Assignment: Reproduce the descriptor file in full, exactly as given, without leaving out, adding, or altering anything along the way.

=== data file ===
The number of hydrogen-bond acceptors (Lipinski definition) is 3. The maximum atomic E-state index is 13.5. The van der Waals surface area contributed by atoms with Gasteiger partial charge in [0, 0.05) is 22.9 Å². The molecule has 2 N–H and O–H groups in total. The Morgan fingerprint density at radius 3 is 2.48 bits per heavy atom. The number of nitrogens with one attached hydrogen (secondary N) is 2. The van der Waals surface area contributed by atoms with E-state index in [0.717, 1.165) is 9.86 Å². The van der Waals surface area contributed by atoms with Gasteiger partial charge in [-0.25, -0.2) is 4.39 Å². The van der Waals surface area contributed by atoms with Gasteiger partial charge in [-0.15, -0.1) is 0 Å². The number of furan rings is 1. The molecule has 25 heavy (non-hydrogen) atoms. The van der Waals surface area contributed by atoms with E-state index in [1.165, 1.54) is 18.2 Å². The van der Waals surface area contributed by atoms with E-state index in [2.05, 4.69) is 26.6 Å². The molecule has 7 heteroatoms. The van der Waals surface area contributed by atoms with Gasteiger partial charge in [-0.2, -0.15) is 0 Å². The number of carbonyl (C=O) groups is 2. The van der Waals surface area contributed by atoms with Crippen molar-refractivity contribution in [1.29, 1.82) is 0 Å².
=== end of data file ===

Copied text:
The number of hydrogen-bond acceptors (Lipinski definition) is 3. The maximum atomic E-state index is 13.5. The van der Waals surface area contributed by atoms with Gasteiger partial charge in [0, 0.05) is 22.9 Å². The molecule has 2 N–H and O–H groups in total. The Morgan fingerprint density at radius 3 is 2.48 bits per heavy atom. The number of nitrogens with one attached hydrogen (secondary N) is 2. The van der Waals surface area contributed by atoms with E-state index in [0.717, 1.165) is 9.86 Å². The van der Waals surface area contributed by atoms with Gasteiger partial charge in [-0.25, -0.2) is 4.39 Å². The van der Waals surface area contributed by atoms with Gasteiger partial charge in [-0.15, -0.1) is 0 Å². The number of furan rings is 1. The molecule has 25 heavy (non-hydrogen) atoms. The van der Waals surface area contributed by atoms with E-state index in [1.165, 1.54) is 18.2 Å². The van der Waals surface area contributed by atoms with E-state index in [2.05, 4.69) is 26.6 Å². The molecule has 7 heteroatoms. The van der Waals surface area contributed by atoms with Gasteiger partial charge in [-0.2, -0.15) is 0 Å². The number of carbonyl (C=O) groups is 2. The van der Waals surface area contributed by atoms with Crippen molar-refractivity contribution in [1.29, 1.82) is 0 Å².